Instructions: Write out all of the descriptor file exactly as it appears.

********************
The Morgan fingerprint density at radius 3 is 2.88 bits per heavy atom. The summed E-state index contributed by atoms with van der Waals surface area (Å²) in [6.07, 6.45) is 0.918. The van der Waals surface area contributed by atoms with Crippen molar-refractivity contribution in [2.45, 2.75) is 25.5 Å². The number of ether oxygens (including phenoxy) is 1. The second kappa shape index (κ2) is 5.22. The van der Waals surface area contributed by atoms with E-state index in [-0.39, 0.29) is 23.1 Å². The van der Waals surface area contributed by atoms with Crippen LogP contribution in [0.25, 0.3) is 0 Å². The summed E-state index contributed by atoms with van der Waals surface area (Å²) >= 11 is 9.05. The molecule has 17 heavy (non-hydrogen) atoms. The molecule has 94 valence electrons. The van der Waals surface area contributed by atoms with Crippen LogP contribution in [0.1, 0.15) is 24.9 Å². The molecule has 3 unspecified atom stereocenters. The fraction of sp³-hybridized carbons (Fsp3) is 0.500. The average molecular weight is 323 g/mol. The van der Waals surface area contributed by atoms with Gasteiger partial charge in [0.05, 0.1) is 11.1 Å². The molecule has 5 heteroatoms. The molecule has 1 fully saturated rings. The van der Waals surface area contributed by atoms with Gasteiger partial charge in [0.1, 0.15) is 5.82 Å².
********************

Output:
The Morgan fingerprint density at radius 3 is 2.88 bits per heavy atom. The summed E-state index contributed by atoms with van der Waals surface area (Å²) in [6.07, 6.45) is 0.918. The van der Waals surface area contributed by atoms with Crippen molar-refractivity contribution in [2.45, 2.75) is 25.5 Å². The number of ether oxygens (including phenoxy) is 1. The second kappa shape index (κ2) is 5.22. The van der Waals surface area contributed by atoms with E-state index in [-0.39, 0.29) is 23.1 Å². The van der Waals surface area contributed by atoms with Crippen LogP contribution in [0.25, 0.3) is 0 Å². The summed E-state index contributed by atoms with van der Waals surface area (Å²) >= 11 is 9.05. The molecule has 17 heavy (non-hydrogen) atoms. The molecule has 94 valence electrons. The van der Waals surface area contributed by atoms with Crippen LogP contribution in [0.1, 0.15) is 24.9 Å². The molecule has 3 unspecified atom stereocenters. The fraction of sp³-hybridized carbons (Fsp3) is 0.500. The average molecular weight is 323 g/mol. The van der Waals surface area contributed by atoms with Gasteiger partial charge in [0.05, 0.1) is 11.1 Å². The molecule has 5 heteroatoms. The molecule has 1 fully saturated rings. The van der Waals surface area contributed by atoms with Gasteiger partial charge in [0.1, 0.15) is 5.82 Å².